It is also very theoretical, which may have disappointed people looking for more practical advice. What the authors present are a system of schemes, or ways of thinking about games. Things like probably systems, psychology and motivation, narrative, and so on. This type of material appears to be geared more towards generating deep insight than helping out with routine problems. Sadly, I haven’t take time to really think about the material yet.

Now I’m working through Edward Tufte‘s books, which I got at the seminar some month’s ago. Having heard the core ideas in said seminar there is nothing revolutionary so far, but the wealth of examples will probably repay review when I have some actual information to present.

Food and games

-Hummus is good. I wish I’d tried it sooner.
-Soy milk isn’t so great for drinking. But it’s pretty good on cereal.
-I’m set up with a buying club. The first order is due shortly. I’m avoiding anything that needs refrigeration on the first time out, especially since the final date is still somewhat in question. It seems likely my stuff would have to sit around all day. But I’m set up for the future: a few days after discovering this, fortune handed me a large cooler. One of my neighbors apparently left some hot dogs in their deluxe cooler to long and didn’t want to deal with cleaning it up. To be fair it did smell like, well, poo, but I’m still amazed that they threw away the whole cooler, and the 24 pack of beer that was inside. Oh well, down the drain with it; outside of my normal disinterest, I’m not sure I’d trust any food that was in there. The smell certainly doesn’t wash off. The cooler itself has been airing for a while and has stopped stinking :-)

Meanwhile the return to the ‘normal’ schedule has left me feeling ineffective again. It always seems better when I look at what I did do: last weekend I was out of town again, this weekend I helped someone move and installed a water filter (Seems to be leaking a little, have to contact them about that.) Also did first order at above buying club (online) Meanwhile I completed only one self-test of the election game, and some other pondering about it. Somewhat promising; the first self-test survived several turns before a breakdown on law making stopped it. The second got all the way to the end with a few pauses – selling mechanics and some card modification to finish out deal honoring/dishonoring – and a few unthematic results: not only where there no disinterested voters left, pretty much everybody ended up an activist ;^)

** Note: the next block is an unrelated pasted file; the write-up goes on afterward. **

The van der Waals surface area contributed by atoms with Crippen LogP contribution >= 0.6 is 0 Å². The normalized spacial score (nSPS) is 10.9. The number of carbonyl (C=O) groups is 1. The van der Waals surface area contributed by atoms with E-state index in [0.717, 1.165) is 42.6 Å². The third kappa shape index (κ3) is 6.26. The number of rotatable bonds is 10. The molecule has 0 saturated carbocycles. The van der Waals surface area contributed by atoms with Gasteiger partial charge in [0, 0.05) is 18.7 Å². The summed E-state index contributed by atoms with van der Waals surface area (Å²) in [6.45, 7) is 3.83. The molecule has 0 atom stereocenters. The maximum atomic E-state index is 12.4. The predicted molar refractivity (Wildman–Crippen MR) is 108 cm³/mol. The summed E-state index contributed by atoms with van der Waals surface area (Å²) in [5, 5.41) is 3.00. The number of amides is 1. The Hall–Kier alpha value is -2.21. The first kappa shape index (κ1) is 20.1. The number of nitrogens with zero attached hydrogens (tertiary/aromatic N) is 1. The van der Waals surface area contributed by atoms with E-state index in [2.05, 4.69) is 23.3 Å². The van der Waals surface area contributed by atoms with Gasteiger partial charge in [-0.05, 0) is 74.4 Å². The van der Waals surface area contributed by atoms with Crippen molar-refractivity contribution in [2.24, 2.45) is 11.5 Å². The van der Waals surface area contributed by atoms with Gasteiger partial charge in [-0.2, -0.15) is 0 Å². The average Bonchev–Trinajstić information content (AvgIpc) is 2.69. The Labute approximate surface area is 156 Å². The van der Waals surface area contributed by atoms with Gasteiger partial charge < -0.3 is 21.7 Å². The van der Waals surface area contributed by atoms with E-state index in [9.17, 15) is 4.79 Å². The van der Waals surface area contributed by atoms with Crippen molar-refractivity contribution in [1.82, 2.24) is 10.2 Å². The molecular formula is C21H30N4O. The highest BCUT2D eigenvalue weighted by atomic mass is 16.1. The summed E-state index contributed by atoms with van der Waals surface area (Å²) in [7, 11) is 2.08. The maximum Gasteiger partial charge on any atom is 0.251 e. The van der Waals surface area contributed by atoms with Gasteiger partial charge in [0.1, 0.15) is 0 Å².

Everything and Game Design

rinku has been doing a series wherin he goes through the dictionary writing how every relevant word relates to game design. Generally an entry consists of a number of points, only the last one or two are about game design – the rest are more general historical or philosophical exposition. I’m keeping track of the series in my memories, under game design, if anyone is interested.


Somebody found the Game Design Wiki! And (finally) looking at the changes page, it looks like he brought a friend. It was getting kind of lonely there for a while… ;^)

Wiki Moved

Some of my comments about’s required login got noticed. Judging from a profusion of failed edits, the logins were stopping several people from contributing.

A week or two ago I got an offer from Ron Hale-Evans to host the wiki at his web site. He already hosts a wiki for the Seattle Cosmic Games Night, and was looking to develop synergy with his development of patterns of glass bead games.

I’ve seen Ron’s name several times browsing about game design resources as I am wont to do. So, basically this is pretty cool. And not only did he offer up server space, but he single handedly did a copy and edit on every single page while I was either sleeping or at work.

The wiki he runs, MoinMoin, doesn’t require the logins, doesn’t make links to uncreated pages quite so obtrusive, and has a few toys like doing in-page lists of other pages that mention it. On the other hand, it has some much more verbose markup langauge, so entering text is little more cumbersome. Give and take, I guess.

p.s. Does anybody want an AMD Athlon processor, ~700mhz? Somebody’s motherboard died, and they were giving the processor away, but it requires a special AMD “slot A”, which I don’t happen to have.